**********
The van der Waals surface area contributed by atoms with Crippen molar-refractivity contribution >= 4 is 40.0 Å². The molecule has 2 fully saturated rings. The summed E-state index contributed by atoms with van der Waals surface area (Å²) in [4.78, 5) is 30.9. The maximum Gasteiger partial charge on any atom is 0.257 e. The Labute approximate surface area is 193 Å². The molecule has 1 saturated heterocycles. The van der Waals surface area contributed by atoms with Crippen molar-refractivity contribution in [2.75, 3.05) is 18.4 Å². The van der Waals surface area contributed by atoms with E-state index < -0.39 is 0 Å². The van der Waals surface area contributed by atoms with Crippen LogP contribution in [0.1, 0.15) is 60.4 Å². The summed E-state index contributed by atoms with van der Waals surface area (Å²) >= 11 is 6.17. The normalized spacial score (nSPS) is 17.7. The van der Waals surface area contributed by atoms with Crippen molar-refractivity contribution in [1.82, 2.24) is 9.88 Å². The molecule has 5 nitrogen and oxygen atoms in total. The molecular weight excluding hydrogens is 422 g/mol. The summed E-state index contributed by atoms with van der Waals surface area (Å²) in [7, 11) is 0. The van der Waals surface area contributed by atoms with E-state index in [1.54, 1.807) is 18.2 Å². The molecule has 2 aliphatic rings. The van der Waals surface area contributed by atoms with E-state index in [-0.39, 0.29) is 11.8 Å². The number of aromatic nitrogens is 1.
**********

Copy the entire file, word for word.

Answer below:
The van der Waals surface area contributed by atoms with Crippen molar-refractivity contribution >= 4 is 40.0 Å². The molecule has 2 fully saturated rings. The summed E-state index contributed by atoms with van der Waals surface area (Å²) in [4.78, 5) is 30.9. The maximum Gasteiger partial charge on any atom is 0.257 e. The Labute approximate surface area is 193 Å². The molecule has 1 saturated heterocycles. The van der Waals surface area contributed by atoms with Crippen molar-refractivity contribution in [2.75, 3.05) is 18.4 Å². The van der Waals surface area contributed by atoms with E-state index < -0.39 is 0 Å². The van der Waals surface area contributed by atoms with Crippen LogP contribution in [0.1, 0.15) is 60.4 Å². The summed E-state index contributed by atoms with van der Waals surface area (Å²) >= 11 is 6.17. The normalized spacial score (nSPS) is 17.7. The van der Waals surface area contributed by atoms with Crippen molar-refractivity contribution in [1.82, 2.24) is 9.88 Å². The molecule has 5 nitrogen and oxygen atoms in total. The molecular weight excluding hydrogens is 422 g/mol. The summed E-state index contributed by atoms with van der Waals surface area (Å²) in [7, 11) is 0. The van der Waals surface area contributed by atoms with E-state index in [1.54, 1.807) is 18.2 Å². The molecule has 2 aliphatic rings. The van der Waals surface area contributed by atoms with E-state index in [-0.39, 0.29) is 11.8 Å². The number of aromatic nitrogens is 1.